The new H1 Emulator provides more realistic data about how quantum circuits will perform on Honeywell’s trapped-ion quantum computing system
Honeywell Quantum Solutions has created a new tool to help developers refine and de-bug circuits and glean better insight into how they will perform on its quantum computers.
The H1 Emulator is now available to users who access Honeywell’s System Model H1 technologies either directly or via Microsoft’s Azure Quantum service.
This new tool was designed to seamlessly integrate into current H1 workflows as users prepare their circuits. It uses the same API (which enables different computing systems to talk to one another) and compiler (a program that translates code written in one computing language to another) as the System Model H1, Honeywell’s most powerful commercial quantum system.
“Users submit their circuits to the H1 Emulator just as they do to the physical hardware,” said Dr. Jenni Strabley, who oversees product development at Honeywell Quantum Solutions. “They simply decide where to send them.”
Simulate and Emulate
Quantum circuits, which look like musical scales, essentially are instructions that tell quantum computers when and how to perform operations on qubits. They are an important component of quantum algorithms, which are step-by-step procedures for solving mathematical problems.
Historically, developers evaluated quantum algorithms on classical computers that performed basic simulations of quantum computers because the latter did not exist.
Now that commercial quantum computers are available, these classical simulators have taken on a new role.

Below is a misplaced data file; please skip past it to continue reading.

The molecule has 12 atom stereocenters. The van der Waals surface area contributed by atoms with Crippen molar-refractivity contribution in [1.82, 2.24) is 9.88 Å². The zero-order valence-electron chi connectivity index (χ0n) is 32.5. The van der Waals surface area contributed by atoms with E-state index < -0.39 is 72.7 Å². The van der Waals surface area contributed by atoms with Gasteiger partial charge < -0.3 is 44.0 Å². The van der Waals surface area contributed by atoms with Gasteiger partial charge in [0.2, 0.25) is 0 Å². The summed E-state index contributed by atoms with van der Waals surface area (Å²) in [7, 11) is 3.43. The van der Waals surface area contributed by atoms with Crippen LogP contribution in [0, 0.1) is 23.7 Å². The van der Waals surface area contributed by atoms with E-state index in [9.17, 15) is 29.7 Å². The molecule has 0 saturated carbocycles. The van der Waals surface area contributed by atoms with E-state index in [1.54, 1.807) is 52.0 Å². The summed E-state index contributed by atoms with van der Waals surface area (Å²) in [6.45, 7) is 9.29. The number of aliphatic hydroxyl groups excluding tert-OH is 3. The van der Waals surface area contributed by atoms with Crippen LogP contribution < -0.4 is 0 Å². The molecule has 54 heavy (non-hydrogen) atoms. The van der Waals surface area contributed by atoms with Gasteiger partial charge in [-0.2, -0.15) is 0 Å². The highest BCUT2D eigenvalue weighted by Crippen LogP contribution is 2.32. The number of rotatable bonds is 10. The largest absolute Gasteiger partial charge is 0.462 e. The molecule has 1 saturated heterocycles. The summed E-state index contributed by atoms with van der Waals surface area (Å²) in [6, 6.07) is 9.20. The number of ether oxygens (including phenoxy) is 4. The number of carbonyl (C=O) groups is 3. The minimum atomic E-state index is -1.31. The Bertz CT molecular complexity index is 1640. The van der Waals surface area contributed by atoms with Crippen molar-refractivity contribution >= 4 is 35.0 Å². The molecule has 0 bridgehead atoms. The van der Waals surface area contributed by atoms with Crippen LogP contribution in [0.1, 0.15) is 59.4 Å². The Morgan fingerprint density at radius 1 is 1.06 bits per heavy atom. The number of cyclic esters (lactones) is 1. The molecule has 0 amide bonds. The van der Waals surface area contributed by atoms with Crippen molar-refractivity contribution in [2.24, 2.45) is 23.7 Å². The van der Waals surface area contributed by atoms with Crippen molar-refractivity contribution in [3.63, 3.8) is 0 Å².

Researchers and developers use them to de-bug and optimize circuits before running them on actual hardware, and also to verify and validate data and results generated by today’s quantum computers, which are early stage and are prone to noise or interference.
This noise is created by qubits interacting with their environment and one another. It causes errors to accumulate, corrupts information stored in and between physical qubits, and disrupts the quantum state of qubits used to carry out quantum calculations.
Classical simulators struggle to account for this noise because they cannot mimic the physical operations of real quantum devices. This limits how accurately they can predict how well quantum circuits will perform on actual quantum hardware, which makes it harder to identify and fix bugs or issues beforehand.
“(These simulators) give you a picture but it’s not as clear or detailed as we need,” said Dr. Ciaran Ryan-Anderson, a physicist at Honeywell Quantum Solutions.
Which is why Honeywell Quantum Solutions has introduced the H1 Emulator and is making it available to customers.
“Emulators can do everything a simulator can and more,” Ryan-Anderson said. “They include a noise model and mimic the operations of a quantum computer, which results in more realistic data and a better sense of how a quantum circuit will perform.”
As quantum computing hardware and programming languages improve, researchers and developers will need better simulation tools test and refine circuits and verify that quantum programs are bug free and working as intended.
Tony Uttley, president of Honeywell Quantum Solutions, said the H1 Emulator represents a major step forward.